Celebrating MLK

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Today is a special day in history! 50 years ago thousands of people joined together to hear about one man’s dream. Dr. King was a visionary. Bound not by the circumstances of society, but by a reality that could be. A dream that he was courageous enough to share with the world. A dream that changed his life and lives of so many african-americans.

Being a white man from Portugal, you might think this story didn’t have the same impact around in my home country or individual families stretched across other continents. However, I grew up in a house where my father had pride in knowing the history that had changed the course of his life and the life of his family. My father grew up during the Portuguese dictatorship of the 50’s and 60’s, so to him Dr. King’s dream was real as well.

What is so inspiring to me as that we all have visions. We all have dreams that we hope to achieve. Some of us have dreams that can change our journey and impact others in a constant search for a better life.

My dream is that I can start a revolution of motivation to others. Whether impacting personal health, finances, family life, work and other relationships, my dream is that through the love and encouragement of other, we can see people achieve full potential in life. I pray that it will glorify God in the process. That is my dream. What is your dream? Need some inspiration? Well…

I say to you today, my friends, that in spite of the difficulties and frustrations of the moment, I still have a dream. It is a dream deeply rooted in the American dream.
I have a dream that one day this nation will rise up and live out the true meaning of its creed: “We hold these truths to be self-evident: that all men are created equal.”
I have a dream that one day on the red hills of Georgia the sons of former slaves and the sons of former slave owners will be able to sit down together at a table of brotherhood.
I have a dream that one day even the state of Mississippi, a desert state, sweltering with the heat of injustice and oppression, will be transformed into an oasis of freedom and justice.
I have a dream that my four children will one day live in a nation where they will not be judged by the color of their skin but by the content of their character.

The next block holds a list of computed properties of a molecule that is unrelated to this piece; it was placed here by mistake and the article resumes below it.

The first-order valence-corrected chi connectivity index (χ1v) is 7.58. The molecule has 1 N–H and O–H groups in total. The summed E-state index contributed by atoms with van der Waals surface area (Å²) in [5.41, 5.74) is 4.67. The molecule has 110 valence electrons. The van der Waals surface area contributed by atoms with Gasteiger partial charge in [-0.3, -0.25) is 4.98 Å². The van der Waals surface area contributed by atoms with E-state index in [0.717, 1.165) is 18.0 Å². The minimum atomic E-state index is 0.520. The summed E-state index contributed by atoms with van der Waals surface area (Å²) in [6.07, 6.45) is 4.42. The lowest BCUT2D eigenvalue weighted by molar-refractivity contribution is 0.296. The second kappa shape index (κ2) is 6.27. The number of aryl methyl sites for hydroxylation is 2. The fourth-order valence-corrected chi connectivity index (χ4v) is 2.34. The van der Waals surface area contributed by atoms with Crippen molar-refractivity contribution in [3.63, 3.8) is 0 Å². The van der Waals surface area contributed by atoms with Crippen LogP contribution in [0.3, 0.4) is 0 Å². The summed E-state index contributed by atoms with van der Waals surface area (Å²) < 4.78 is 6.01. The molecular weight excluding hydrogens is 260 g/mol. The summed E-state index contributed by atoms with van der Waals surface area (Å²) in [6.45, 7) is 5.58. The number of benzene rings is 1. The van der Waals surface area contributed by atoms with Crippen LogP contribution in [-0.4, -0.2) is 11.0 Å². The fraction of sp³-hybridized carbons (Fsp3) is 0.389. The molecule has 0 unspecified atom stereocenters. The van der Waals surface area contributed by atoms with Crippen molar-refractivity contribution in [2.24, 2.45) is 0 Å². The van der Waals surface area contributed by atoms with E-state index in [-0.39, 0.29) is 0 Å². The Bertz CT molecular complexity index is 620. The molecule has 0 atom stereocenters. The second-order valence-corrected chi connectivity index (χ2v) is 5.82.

I have a dream today.
I have a dream that one day the state of Alabama, whose governor’s lips are presently dripping with the words of interposition and nullification, will be transformed into a situation where little black boys and black girls will be able to join hands with little white boys and white girls and walk together as sisters and brothers.
I have a dream today.
I have a dream that one day every valley shall be exalted, every hill and mountain shall be made low, the rough places will be made plain, and the crooked places will be made straight, and the glory of the Lord shall be revealed, and all flesh shall see it together.
This is our hope. This is the faith with which I return to the South. With this faith we will be able to hew out of the mountain of despair a stone of hope. With this faith we will be able to transform the jangling discords of our nation into a beautiful symphony of brotherhood. With this faith we will be able to work together, to pray together, to struggle together, to go to jail together, to stand up for freedom together, knowing that we will be free one day.
This will be the day when all of God’s children will be able to sing with a new meaning, “My country, ’tis of thee, sweet land of liberty, of thee I sing. Land where my fathers died, land of the pilgrim’s pride, from every mountainside, let freedom ring.”
And if America is to be a great nation this must become true. So let freedom ring from the prodigious hilltops of New Hampshire. Let freedom ring from the mighty mountains of New York. Let freedom ring from the heightening Alleghenies of Pennsylvania!
Let freedom ring from the snow-capped Rockies of Colorado!
Let freedom ring from the curvaceous slopes of California!
But not only that; let freedom ring from Stone Mountain of Georgia!
Let freedom ring from Lookout Mountain of Tennessee!
Let freedom ring from every hill and molehill of Mississippi. From every mountainside, let freedom ring.
And when this happens, when we allow freedom to ring, when we let it ring from every village and every hamlet, from every state and every city, we will be able to speed up that day when all of God’s children, black men and white men, Jews and Gentiles, Protestants and Catholics, will be able to join hands and sing in the words of the old Negro spiritual, “Free at last! free at last! thank God Almighty, we are free at last!”